Deepening and enlarging regional integration blocs is high on the political agenda, as can be seen most notably in the last decade of the European in- tegration process. The effects of this process have been studied extensively. But, until recently, these studies have been limited to the theoretical anal- ysis of static effects of regional integration. The revival of growth theory has, however, in principle provided a set of models and tools which allow to investigate the dynamic effects of regional integration. At the same time, the "new regional economics" (or economic geography) literature allowing to focus on the special features of regional integration and integration blocs has emerged. The aim of this study is to merge endogenous growth approaches with "new regional economics" models in order to investigate various aspects of the long-run effects of regional integration in a dynamic general equilibrium framework. It is needless to say that such an analysis can cover only selected issues and leaves others aside. It is the purpose of the present study, how- ever, to look at both types of regional integration: the dynamic effects of a deepening of the integration process as well as of an enlargement of the integration bloc. This is done on the basis of an investigation of empirical regularities of regional developments in an integration bloc (mainly in the European Union).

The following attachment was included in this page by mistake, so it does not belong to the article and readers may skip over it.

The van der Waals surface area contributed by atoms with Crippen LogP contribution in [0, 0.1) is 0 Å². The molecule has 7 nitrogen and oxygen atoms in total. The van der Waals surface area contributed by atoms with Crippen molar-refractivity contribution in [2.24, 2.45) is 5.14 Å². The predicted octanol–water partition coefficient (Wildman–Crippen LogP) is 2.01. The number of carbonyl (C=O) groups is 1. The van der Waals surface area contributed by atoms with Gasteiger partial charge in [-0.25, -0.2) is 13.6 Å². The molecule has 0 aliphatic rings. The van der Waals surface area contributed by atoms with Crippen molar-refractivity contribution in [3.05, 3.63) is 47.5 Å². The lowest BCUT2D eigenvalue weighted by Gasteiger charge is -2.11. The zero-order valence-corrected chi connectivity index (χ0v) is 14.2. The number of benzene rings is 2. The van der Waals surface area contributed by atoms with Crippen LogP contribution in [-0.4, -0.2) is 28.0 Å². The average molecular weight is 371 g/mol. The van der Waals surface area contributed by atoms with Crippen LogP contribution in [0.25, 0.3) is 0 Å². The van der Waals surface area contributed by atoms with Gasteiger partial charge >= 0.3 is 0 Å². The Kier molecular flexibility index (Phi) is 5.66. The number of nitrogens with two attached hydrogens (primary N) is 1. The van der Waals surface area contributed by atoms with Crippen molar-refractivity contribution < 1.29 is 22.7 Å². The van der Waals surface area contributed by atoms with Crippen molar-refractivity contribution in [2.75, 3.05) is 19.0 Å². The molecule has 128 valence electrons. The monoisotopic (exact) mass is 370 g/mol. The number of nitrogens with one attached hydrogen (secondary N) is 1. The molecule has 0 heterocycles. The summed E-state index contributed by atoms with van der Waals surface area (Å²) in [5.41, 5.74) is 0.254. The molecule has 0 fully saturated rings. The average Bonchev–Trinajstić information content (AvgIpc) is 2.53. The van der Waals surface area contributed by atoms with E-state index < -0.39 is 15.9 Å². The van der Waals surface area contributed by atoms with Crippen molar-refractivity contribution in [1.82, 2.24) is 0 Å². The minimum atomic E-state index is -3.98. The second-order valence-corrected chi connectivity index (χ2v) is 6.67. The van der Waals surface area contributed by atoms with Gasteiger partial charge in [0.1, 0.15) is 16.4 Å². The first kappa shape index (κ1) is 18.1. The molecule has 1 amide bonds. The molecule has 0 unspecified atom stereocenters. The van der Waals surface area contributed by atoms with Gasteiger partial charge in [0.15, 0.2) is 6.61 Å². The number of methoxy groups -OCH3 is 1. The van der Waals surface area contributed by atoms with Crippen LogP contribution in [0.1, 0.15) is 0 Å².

Dynamics of Regional Integration
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